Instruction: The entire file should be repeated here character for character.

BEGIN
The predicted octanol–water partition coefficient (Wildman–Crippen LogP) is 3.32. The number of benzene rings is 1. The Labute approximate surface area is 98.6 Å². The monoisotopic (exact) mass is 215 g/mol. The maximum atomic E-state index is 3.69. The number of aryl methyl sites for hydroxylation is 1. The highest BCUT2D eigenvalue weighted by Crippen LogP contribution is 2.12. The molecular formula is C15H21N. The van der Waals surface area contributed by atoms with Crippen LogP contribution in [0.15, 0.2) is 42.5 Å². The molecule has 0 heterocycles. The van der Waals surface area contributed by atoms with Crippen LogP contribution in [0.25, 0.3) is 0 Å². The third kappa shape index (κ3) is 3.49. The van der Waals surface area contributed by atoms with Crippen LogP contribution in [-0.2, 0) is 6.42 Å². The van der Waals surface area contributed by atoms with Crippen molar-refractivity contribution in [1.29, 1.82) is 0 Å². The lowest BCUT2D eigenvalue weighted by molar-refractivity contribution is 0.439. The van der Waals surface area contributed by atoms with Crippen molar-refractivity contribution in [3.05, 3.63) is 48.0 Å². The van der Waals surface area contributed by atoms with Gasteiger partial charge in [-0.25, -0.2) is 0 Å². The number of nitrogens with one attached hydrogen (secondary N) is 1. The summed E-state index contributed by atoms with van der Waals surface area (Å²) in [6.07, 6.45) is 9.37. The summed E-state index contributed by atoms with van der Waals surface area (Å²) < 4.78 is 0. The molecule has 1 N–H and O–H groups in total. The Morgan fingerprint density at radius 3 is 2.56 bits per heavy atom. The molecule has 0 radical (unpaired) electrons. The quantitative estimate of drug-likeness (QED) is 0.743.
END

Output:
The predicted octanol–water partition coefficient (Wildman–Crippen LogP) is 3.32. The number of benzene rings is 1. The Labute approximate surface area is 98.6 Å². The monoisotopic (exact) mass is 215 g/mol. The maximum atomic E-state index is 3.69. The number of aryl methyl sites for hydroxylation is 1. The highest BCUT2D eigenvalue weighted by Crippen LogP contribution is 2.12. The molecular formula is C15H21N. The van der Waals surface area contributed by atoms with Crippen LogP contribution in [0.15, 0.2) is 42.5 Å². The molecule has 0 heterocycles. The van der Waals surface area contributed by atoms with Crippen LogP contribution in [0.25, 0.3) is 0 Å². The third kappa shape index (κ3) is 3.49. The van der Waals surface area contributed by atoms with Crippen LogP contribution in [-0.2, 0) is 6.42 Å². The van der Waals surface area contributed by atoms with Crippen molar-refractivity contribution in [1.29, 1.82) is 0 Å². The lowest BCUT2D eigenvalue weighted by molar-refractivity contribution is 0.439. The van der Waals surface area contributed by atoms with Crippen molar-refractivity contribution in [3.05, 3.63) is 48.0 Å². The van der Waals surface area contributed by atoms with Gasteiger partial charge in [-0.25, -0.2) is 0 Å². The number of nitrogens with one attached hydrogen (secondary N) is 1. The summed E-state index contributed by atoms with van der Waals surface area (Å²) in [6.07, 6.45) is 9.37. The summed E-state index contributed by atoms with van der Waals surface area (Å²) < 4.78 is 0. The molecule has 1 N–H and O–H groups in total. The Morgan fingerprint density at radius 3 is 2.56 bits per heavy atom. The molecule has 0 radical (unpaired) electrons. The quantitative estimate of drug-likeness (QED) is 0.743.